C.N. Blue has finally made a return to the K-pop scene, and is off to a strong start with the release of their third and latest mini album Ear Fun. It’s been a long time since the mainstream K-pop scene has gotten any pop-rock indie loving, and with so many new groups as well as so many returning groups crashing the stage with their synthetic pop beats and autotune, it’s a breath of fresh air to hear Yong-hwa at the mic, Jong-hyun on guitar, Jung-shin at the bass, and Min-hyuk on the drums again. Really C.N. Blue, it’s been too long.
Ear Fun is a bundle of homemade goodies. Five of the six songs are C.N. Blue originals, the last being a slightly revamped re-issue from a previous Japanese release. Leader and pretty boy Yong-hwa was personally involved in the production of every orignal song, and is the sole composer of the re-issued song from Japan. Also, the members co-wrote every song off the album except the title. Every track is without a doubt solid and unique in its own respect, while still holding true to C.N. Blue’s musical style and roots as a band. So let’s get to it then, shall we; track by track, let’s explore C.N. Blue’s comeback mini-album Ear Fun.
C.N. Blue stayed true to their colors with this album, and the images the music paints function as great homecoming concepts. I love the overall musical feel I get from the album too, but I still think C.N. Blue can push the music envelope even more. Perhaps it was smarter to play a little on the safe side for a comeback, but I can feel the C.N. Blue powerhouse that hopefully manifests in their full album in the coming months.
Talent/Skill: 5 out of 5
C.N. Blue is a band with well balanced vocal ability and musical talent, which to me, is already a unique quality to have in mainstream K-pop. Those skills alone coupled with the passion in the music itself amplifies the quality of this album and C.N.Blue as cohesive unit, particularly in the diverse tracks of this album. You can actually hear the earnestness in Yong-hwa’s voice and this sexy new confidence in Jong-hyun’s voice, making each track all the more worth while. You can’t doubt for a moment the talent in this quartet, or their skills with their instruments and vocals.
Music: 5 out of 5
The album kicks off with the title track “Hey You,” which opens to electronic beats and the scratching at a DJ’s table. This intro is momentarily reminiscent of C.N. Blue’s last Korean title track, “Intuition,” but morphs into a completely different rhythm. Suddenly, I had the urge to swing my arm and snap my fingers–the melody is outrageously infectious and all the instruments are considerably more pronounced in “Hey You,” relative to other songs off the album. Also, it’s worth noting C.N. Blue’s habit for scat singing (vocal jazz musings, “doo doo doo doo doo, bah bah, doo wop, doo wop,” etc) is still as enjoyable as ever. It’s something that fits well their musical style that also makes their sound extremely distinct. The second track, “Still in Love,” once again uses some electric piano notes to open with, and then breaks into a mellow cadence, eventually leading into a very laid back, breeze in your hair, sun on your face type song. Again, we hear the use of scat singing to break up the intensity and keep the track smooth and free flowing.
“Dream Boy” is an absolutely adorable song. No conflicted drama or love line, nothing too serious or deep. “Dream Boy” is the perfect light-hearted song that literally tells the story of a dreaming boy. The raw acoustics add a dreamy ambience to the song as the lyrics hold fast to feelings of wonder, hope, and ambition. It’s a fitting lyrical piece for the boys, as it perhaps embodies not only childhood emotions, but also their emotions as budding musicians in a daring industry. With “Rock N’ Roll,” we finally pick up the pace as the song fits the equivalent of a C.N. Blue dance song. We hear a lot more guitar in this song and it really amps up the energy of the entire piece. This is the song to which you’ll catch your foot tapping away under your desk without even knowing.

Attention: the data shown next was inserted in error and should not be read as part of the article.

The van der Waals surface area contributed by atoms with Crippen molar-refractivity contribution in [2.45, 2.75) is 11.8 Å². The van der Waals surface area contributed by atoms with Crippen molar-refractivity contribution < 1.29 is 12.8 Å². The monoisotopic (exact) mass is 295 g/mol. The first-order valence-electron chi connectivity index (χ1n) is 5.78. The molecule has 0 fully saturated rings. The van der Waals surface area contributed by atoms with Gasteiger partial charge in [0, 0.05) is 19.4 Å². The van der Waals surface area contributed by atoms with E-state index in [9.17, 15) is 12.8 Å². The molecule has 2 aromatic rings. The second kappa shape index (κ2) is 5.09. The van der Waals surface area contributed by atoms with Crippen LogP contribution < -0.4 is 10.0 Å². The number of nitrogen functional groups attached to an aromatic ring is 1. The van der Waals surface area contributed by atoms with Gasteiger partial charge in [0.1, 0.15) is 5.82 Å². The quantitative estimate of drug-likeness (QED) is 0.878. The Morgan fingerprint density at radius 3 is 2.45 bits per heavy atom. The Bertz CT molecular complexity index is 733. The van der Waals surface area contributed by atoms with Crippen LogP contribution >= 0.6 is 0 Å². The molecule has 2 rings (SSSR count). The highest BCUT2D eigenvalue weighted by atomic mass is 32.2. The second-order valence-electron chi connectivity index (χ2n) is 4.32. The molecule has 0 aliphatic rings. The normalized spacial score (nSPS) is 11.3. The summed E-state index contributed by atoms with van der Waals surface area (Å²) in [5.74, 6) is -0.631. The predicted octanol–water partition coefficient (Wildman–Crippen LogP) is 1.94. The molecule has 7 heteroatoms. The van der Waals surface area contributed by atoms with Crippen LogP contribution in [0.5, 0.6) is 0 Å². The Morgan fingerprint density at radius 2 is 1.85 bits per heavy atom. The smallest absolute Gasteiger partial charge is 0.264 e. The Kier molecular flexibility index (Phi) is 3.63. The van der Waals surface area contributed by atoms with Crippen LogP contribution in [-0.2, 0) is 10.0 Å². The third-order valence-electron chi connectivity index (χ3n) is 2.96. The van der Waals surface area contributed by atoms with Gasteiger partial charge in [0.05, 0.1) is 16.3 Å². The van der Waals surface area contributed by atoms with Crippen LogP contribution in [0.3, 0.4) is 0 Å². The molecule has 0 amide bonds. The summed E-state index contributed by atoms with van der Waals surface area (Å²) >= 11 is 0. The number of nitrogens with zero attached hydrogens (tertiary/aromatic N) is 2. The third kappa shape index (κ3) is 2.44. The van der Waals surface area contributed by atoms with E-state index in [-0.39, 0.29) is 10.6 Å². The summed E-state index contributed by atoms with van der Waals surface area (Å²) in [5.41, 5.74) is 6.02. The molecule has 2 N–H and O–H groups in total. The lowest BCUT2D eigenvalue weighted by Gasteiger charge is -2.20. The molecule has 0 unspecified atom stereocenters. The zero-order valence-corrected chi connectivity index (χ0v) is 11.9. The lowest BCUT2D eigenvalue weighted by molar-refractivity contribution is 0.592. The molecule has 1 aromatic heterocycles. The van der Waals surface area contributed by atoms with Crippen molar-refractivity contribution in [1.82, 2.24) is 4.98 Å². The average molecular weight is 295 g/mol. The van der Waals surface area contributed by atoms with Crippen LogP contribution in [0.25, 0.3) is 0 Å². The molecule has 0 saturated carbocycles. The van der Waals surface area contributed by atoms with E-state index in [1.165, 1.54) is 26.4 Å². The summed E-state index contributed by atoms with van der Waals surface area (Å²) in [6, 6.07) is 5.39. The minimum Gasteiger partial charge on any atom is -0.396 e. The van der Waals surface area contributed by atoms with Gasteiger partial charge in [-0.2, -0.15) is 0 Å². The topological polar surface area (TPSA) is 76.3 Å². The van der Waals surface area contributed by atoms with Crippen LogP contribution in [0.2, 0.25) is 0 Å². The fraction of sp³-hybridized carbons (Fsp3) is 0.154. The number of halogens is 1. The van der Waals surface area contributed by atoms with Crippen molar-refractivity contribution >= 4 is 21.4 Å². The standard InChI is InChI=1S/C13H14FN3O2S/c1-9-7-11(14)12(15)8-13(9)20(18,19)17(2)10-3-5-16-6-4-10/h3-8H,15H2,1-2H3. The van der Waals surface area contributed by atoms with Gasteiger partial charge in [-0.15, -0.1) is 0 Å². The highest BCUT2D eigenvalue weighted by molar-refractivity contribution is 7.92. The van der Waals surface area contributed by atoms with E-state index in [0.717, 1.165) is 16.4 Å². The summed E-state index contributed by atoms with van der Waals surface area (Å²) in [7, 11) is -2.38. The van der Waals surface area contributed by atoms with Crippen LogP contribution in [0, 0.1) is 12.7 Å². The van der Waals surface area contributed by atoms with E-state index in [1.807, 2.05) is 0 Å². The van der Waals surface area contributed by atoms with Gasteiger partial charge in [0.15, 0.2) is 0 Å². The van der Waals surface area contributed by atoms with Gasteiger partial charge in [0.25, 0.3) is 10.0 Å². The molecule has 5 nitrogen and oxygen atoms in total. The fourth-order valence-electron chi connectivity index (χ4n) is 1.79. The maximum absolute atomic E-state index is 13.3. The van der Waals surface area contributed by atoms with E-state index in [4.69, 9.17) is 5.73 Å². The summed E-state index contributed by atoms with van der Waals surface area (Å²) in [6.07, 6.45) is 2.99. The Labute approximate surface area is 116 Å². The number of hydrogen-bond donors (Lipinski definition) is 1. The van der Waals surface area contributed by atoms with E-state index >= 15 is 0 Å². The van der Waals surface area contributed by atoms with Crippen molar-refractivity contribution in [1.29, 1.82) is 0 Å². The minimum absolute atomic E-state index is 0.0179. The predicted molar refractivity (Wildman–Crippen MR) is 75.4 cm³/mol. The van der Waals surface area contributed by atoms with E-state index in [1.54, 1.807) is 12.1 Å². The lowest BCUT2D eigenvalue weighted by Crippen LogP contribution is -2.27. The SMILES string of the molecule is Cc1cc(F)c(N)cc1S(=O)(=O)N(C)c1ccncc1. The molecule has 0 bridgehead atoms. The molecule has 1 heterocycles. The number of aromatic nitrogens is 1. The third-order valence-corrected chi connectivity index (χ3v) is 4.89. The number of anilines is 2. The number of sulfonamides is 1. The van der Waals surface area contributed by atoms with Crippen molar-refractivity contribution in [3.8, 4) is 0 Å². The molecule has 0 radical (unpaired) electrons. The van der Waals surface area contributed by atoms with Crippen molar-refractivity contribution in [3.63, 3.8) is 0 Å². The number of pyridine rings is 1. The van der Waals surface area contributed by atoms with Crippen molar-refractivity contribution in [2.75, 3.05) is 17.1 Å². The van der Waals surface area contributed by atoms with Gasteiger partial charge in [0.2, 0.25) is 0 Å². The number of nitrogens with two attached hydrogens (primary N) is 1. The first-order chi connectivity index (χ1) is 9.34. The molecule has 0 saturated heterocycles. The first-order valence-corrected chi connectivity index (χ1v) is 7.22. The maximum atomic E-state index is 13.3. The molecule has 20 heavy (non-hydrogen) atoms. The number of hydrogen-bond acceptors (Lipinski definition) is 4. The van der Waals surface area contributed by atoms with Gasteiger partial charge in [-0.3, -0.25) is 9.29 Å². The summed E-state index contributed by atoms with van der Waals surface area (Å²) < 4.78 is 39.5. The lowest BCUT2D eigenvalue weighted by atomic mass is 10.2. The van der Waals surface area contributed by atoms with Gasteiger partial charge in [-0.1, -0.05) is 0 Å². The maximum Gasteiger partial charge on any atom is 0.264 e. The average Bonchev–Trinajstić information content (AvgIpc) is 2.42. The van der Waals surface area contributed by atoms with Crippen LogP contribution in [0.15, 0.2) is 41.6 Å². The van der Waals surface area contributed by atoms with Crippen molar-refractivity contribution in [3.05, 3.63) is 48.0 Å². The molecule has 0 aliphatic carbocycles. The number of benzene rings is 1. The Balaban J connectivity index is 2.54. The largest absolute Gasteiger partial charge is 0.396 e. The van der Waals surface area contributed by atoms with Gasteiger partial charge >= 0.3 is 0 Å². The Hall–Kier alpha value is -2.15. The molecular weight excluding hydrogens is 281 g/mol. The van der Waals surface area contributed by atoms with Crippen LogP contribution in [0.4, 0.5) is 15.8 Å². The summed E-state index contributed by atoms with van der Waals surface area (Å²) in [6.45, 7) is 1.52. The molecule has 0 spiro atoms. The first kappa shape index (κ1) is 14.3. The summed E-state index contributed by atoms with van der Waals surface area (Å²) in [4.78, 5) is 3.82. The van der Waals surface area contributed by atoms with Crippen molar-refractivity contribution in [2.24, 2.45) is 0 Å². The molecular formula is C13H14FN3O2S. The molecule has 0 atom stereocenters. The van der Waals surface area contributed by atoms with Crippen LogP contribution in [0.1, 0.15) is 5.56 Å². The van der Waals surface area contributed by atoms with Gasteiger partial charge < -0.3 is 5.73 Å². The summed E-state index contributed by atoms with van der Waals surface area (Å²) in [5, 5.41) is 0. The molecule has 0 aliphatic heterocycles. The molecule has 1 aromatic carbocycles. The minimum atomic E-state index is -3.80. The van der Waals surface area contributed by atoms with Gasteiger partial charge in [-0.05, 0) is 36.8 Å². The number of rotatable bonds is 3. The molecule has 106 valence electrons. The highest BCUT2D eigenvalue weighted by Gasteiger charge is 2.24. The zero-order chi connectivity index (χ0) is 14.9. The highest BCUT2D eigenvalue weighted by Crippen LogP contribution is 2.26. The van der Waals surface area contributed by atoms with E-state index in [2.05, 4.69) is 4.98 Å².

“Run” is another fast-paced track, but it is much more animated than “Dream Boy” in my opinion. Again, we hear a lot of guitar to keep the feeling light and airy, and the drums are particularly strong in this song, most likely to add emphasis to the chorus. The balance of Yong-hwa and Jong-hyun’s vocals in “Run” is just heaven in your ears, as Yong-hwa’s raspier voice complements the milky tone of Jong-hyun’s voice.
And lastly, onto our final track and my personal favorite, “In My Head.” This song is the perfect combination of power vocals and smooth rhythm. It is especially orgasmic in the final minute when Jong-hyun hits the higher notes and Yong-hwa meets him in the falling notes. The lyrical composition differs from the original Japanese compositions, tying the love and loyalty themes in the song almost as tribute to listeners and fans-alike. Such a heart-felt note to leave on, huh?
X Factor: 3 out of 5
While I am thoroughly addicted to this entire album, it is a fairly safe package. Like I mentioned before, I really think C.N. Blue is coming up on a musical opportunity to really wow us with something thought-provoking and elemental infused in their iconic style. As for this mini, it’s definitely a step up for C.N. Blue, and fair game for a comeback, but there is no real X-factor to this album, not much that makes it particularly emotional or inspiring or some feeling of the like. Still, that is not to say that this album falls flat, because it doesn’t. There is a special spark about this third album that has me lovestruck.
Well, that’s a wrap of the Ear Fun review. I hope you’re enjoying the album as much as I am. Keep an eye out for C.N. Blue’s comeback stages and stay tuned to their rankings as Ear Fun rocks the charts! Let’s hear what you all thought of C.N. Blue’s third mini-album–is Ear Fun all the fun you thought it would be?